Friday, December 20, 2013

Olive Salad

Me, along with a couple of other young officers,
enjoying a fantastic Turkish lunch.
Nine years ago this month, I deployed with my squadron to Incirlik Air Base, Turkey.  After a very long, cold flight across both the Pond and the Med (the KC-135 is a notoriously uncomfortable ride), we arrived at the Turkish (though very American) Air Base near Adana, which itself is very near Tarsus. (I'd say ancient Tarsus, but all the cities in Turkey are ancient, so it's kind of a useless adjective here.)

My first night there, my team, along with our out-going counterparts, went into the village for dinner.  I was excited to try some new foods and experience new tastes, but It never crossed my mind that I'd have to let go of some of my Western ways.  I looked over the menu, which was in English, and read over the offerings. Lamb kebabs, couscous, cheesey bread, baklava and more. Oh, goody!  I decided to start off with something light, so I ordered the olive salad, because I like salad, and I like olives.

This was no Olive Garden-variety salad.

I was very surprised when the waiter brought me EXACTLY what I'd ordered.  It was a plate heaped with sliced green olives, drenched in olive oil - an olive salad. Definitely not what I'd expected.

It was delicious.

And it taught me a few things.

First, our assumptions are often so very wrong. When in a new situation, we may find we have to toss our assumptions and "understanding" out the window.  I'd ordered a salad, and everyone knows what a salad looks like, right?  A bed of greens, some fixins, and dressing. And olives are black, right? Well, this salad was green, and there was dressing. There the similarities ended. After my initial confusion, I resigned myself that "this is what 'olive salad' is, and they gave me exactly what I'd asked for. Better give it a try."  So I did.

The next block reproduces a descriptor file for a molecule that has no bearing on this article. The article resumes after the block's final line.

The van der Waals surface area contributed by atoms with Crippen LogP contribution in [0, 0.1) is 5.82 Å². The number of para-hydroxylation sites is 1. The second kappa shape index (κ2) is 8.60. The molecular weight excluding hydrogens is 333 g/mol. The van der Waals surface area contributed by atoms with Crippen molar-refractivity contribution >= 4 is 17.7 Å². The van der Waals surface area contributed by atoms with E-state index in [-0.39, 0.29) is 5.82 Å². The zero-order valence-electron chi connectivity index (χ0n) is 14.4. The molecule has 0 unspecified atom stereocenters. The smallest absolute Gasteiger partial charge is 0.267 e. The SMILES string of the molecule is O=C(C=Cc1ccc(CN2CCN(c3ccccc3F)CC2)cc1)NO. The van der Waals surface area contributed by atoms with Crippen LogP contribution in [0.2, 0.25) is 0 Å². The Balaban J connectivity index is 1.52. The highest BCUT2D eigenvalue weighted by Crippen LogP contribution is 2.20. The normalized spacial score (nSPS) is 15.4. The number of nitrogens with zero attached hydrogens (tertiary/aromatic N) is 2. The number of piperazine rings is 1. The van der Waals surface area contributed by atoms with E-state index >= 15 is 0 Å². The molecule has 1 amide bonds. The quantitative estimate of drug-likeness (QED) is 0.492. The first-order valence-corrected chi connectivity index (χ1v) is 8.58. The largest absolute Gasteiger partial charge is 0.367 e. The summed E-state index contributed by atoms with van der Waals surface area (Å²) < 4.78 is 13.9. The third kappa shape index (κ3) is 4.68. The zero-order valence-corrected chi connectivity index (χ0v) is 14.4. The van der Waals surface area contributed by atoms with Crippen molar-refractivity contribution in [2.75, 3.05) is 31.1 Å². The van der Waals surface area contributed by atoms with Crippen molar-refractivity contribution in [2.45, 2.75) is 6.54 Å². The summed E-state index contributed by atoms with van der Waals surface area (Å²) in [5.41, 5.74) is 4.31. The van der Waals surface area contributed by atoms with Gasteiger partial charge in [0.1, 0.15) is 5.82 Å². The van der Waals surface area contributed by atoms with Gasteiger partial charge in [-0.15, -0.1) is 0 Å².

It's often said that you never get a second chance to make a good first impression.  My first impression on seeing this new dish was mixed, to say the least.  I didn't know what to make of it, and at first I was reluctant to try it. Only when I put aside my preconceived ideas, my own traditions and "right' thinking, and gave it a chance to prove itself, was I able to really enjoy this unique taste. It's probably the case that the first impression is as wrong as the assumptions that led to it.  First impressions can be important, but it's more important to move beyond them.

Which brings me to: So it's not what you expected? Get over it! Give it and yourself a chance, and you may find it's something you enjoy. I find that's the case more often than not, whether in food, play, a calling, a job, an assignment, or whathaveyou. You may have to stretch your understanding a little bit to appreciate something, or make it work, but you can do it, if you persevere.

Even if you don't enjoy it, you'll probably be ok, and better for having tried at all.

Try it, you might like it.

"I do so like green eggs and ham.
Thank you.
Thank you, Sam-I-Am."

(And if anyone knows of a good Turkish restaurant, anywhere, please let me know)

Prepared. | For Life.™

1 comment:

Evenspor said...

You know, if you were in my district, I would be recruiting you right now to be a unit commissioner. That's something new you might want to think about trying. :)

(Actually, this is funny, because it took me more than a first or even second impression to decide I like Scouting. I guess sometimes more than one try isn't a bad idea.)